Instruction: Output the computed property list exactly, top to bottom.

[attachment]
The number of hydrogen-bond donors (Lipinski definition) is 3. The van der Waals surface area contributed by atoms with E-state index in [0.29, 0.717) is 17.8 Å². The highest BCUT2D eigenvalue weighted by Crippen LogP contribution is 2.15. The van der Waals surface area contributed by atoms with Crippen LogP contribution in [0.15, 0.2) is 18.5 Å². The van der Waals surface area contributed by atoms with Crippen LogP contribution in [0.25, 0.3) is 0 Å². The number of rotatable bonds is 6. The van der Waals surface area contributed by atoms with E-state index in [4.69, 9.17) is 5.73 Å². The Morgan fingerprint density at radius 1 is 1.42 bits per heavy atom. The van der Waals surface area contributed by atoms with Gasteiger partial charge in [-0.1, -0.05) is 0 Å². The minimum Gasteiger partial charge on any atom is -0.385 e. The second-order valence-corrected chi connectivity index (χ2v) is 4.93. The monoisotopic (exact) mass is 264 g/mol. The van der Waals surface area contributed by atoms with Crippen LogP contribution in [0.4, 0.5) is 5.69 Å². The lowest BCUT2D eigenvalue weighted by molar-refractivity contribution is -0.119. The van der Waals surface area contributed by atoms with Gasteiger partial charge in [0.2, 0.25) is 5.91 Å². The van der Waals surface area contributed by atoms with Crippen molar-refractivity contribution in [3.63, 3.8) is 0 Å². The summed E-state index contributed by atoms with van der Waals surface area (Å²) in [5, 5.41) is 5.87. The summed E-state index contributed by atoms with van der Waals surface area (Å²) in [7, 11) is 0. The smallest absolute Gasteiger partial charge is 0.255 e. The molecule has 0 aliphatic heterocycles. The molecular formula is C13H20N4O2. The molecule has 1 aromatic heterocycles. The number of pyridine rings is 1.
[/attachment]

The number of hydrogen-bond donors (Lipinski definition) is 3. The van der Waals surface area contributed by atoms with E-state index in [0.29, 0.717) is 17.8 Å². The highest BCUT2D eigenvalue weighted by Crippen LogP contribution is 2.15. The van der Waals surface area contributed by atoms with Crippen LogP contribution in [0.15, 0.2) is 18.5 Å². The van der Waals surface area contributed by atoms with Crippen LogP contribution in [0.25, 0.3) is 0 Å². The number of rotatable bonds is 6. The van der Waals surface area contributed by atoms with E-state index in [4.69, 9.17) is 5.73 Å². The Morgan fingerprint density at radius 1 is 1.42 bits per heavy atom. The van der Waals surface area contributed by atoms with Gasteiger partial charge in [-0.1, -0.05) is 0 Å². The minimum Gasteiger partial charge on any atom is -0.385 e. The second-order valence-corrected chi connectivity index (χ2v) is 4.93. The monoisotopic (exact) mass is 264 g/mol. The van der Waals surface area contributed by atoms with Crippen LogP contribution in [0.4, 0.5) is 5.69 Å². The lowest BCUT2D eigenvalue weighted by molar-refractivity contribution is -0.119. The van der Waals surface area contributed by atoms with Gasteiger partial charge in [0.2, 0.25) is 5.91 Å². The van der Waals surface area contributed by atoms with Crippen molar-refractivity contribution in [3.63, 3.8) is 0 Å². The summed E-state index contributed by atoms with van der Waals surface area (Å²) in [5, 5.41) is 5.87. The summed E-state index contributed by atoms with van der Waals surface area (Å²) in [7, 11) is 0. The smallest absolute Gasteiger partial charge is 0.255 e. The molecule has 0 aliphatic heterocycles. The molecular formula is C13H20N4O2. The molecule has 1 aromatic heterocycles. The number of pyridine rings is 1.